Does Abrupt Weight Loss Caused by Bariatric Surgery Compromise the Voice in Women?

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Objective: To evaluate vocal symptoms, voice characteristics and videolaryngoscopy in obese women before and after bariatric surgery. Methods: Obese patients (18 to 59 years old), candidates for bariatric surgery were recruited. Evaluation times: T1 (preoperative), T2 (after six months), T3 (after 12 months). Evaluated parameters: weight, height, body mass index, abdominal and neck circumference, vocal self-assessment, perceptual and acoustic vocal assessment, and videolaryngoscopy. Results: A total of 37 obese women were included, average age 40.8 years. There was a decrease in anthropometric measurements between the preoperative assessment and after 12 months: weight (121.18 ± 15.4 kg; 77.1 ± 11.6 kg), BMI (46.6 ± 6.95 kg/m2; 30 ± kg/m2), abdominal circumference (128 ± 16.1; 99.1 ± 12.1), and neck circumference (41.1 ± 5.85; 36.6 ± 3.02). Gastroesophageal (21.6%) and vocal symptoms (27%) prevailed. No difference was identified in vocal self-assessment between the evaluations. In the acoustic analysis, f0 increased and the soft phonation index decreased. The perceptual analysis registered lower scores for the degree of dysphonia (G) and voice instability (I). The maximum phonation time values increased without changing the s/z ratio. Videolaryngoscopies showed a posterior middle cleft and improvement in the signs of reflux. Conclusions: Bariatric surgery led to an important and gradual decrease in anthropometric parameters. The voice became less hoarse, with higher pitch and more stable, with an improvement in maximum phonation time, however with slight breathiness. Such changes were not noticed by the patients.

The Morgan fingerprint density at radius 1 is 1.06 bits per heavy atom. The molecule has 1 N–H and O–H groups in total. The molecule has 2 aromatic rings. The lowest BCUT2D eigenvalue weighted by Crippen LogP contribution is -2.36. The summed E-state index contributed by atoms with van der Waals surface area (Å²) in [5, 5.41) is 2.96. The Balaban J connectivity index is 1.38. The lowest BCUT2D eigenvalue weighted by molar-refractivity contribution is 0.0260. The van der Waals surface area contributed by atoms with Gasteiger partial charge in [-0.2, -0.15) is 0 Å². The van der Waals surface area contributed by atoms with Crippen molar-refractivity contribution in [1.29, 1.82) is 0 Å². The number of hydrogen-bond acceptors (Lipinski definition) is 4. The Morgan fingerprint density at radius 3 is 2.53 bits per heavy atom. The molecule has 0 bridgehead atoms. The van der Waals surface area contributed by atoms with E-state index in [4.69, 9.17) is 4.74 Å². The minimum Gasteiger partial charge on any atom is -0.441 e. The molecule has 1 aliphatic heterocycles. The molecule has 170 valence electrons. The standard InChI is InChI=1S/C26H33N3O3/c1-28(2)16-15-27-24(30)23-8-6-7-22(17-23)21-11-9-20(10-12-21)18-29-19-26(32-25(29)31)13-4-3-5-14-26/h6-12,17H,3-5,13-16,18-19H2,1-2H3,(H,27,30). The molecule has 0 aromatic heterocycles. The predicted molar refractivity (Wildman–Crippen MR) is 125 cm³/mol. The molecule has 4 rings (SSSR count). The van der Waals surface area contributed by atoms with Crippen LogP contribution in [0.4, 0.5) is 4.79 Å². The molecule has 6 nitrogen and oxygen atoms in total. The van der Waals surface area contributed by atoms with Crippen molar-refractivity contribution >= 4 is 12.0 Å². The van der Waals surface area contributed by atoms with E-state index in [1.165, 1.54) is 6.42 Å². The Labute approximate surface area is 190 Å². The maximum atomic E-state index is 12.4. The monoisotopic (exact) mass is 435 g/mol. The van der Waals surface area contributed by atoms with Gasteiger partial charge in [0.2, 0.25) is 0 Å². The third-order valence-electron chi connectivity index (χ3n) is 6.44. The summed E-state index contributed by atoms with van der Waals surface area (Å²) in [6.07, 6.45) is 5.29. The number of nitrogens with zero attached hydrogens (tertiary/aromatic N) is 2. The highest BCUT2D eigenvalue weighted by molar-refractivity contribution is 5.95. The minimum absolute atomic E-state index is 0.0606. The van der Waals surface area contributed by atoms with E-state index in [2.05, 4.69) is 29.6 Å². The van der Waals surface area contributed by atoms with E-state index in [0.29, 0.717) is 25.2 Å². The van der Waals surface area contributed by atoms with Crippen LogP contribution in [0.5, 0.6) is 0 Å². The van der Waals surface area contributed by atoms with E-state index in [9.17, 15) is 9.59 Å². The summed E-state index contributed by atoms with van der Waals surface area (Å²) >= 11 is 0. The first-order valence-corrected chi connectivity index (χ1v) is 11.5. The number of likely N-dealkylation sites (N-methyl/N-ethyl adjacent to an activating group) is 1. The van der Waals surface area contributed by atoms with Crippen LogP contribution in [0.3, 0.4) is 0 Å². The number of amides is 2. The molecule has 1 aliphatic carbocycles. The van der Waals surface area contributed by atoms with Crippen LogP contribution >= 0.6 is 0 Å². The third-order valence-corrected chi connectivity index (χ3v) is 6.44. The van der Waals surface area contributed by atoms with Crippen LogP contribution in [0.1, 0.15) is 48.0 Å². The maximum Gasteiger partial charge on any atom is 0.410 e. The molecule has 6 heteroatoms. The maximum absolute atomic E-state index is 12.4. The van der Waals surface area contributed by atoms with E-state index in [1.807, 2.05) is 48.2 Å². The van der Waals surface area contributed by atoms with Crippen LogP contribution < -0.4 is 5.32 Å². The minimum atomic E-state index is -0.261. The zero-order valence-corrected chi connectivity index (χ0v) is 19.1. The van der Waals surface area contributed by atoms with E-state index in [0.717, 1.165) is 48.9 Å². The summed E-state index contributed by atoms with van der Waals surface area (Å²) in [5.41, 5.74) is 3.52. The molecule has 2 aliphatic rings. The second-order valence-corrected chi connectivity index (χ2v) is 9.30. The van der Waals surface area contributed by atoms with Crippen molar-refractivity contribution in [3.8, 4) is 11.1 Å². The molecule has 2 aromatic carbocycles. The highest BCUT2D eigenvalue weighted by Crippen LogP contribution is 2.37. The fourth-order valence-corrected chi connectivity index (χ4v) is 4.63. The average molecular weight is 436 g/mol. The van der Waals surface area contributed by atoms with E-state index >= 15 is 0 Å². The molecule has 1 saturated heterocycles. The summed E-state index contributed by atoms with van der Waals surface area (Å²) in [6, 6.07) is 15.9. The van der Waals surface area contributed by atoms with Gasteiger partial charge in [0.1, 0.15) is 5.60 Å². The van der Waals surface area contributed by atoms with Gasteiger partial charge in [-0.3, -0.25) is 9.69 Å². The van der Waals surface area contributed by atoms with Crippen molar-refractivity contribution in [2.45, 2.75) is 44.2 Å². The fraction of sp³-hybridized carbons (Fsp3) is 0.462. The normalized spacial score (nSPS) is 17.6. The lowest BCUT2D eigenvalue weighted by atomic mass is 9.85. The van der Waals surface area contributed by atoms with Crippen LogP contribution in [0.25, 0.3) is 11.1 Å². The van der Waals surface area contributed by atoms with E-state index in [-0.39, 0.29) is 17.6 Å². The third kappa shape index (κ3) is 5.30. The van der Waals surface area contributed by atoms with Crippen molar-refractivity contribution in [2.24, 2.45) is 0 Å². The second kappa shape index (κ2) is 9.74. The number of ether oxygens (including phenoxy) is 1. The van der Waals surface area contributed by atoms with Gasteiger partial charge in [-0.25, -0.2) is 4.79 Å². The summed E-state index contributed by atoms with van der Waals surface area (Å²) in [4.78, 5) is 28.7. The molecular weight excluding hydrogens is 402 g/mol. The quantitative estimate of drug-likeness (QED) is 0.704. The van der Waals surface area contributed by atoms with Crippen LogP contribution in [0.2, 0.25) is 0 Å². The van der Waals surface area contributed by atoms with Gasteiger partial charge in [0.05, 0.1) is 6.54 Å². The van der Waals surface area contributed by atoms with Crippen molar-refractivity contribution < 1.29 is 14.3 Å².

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Journal of Voice.

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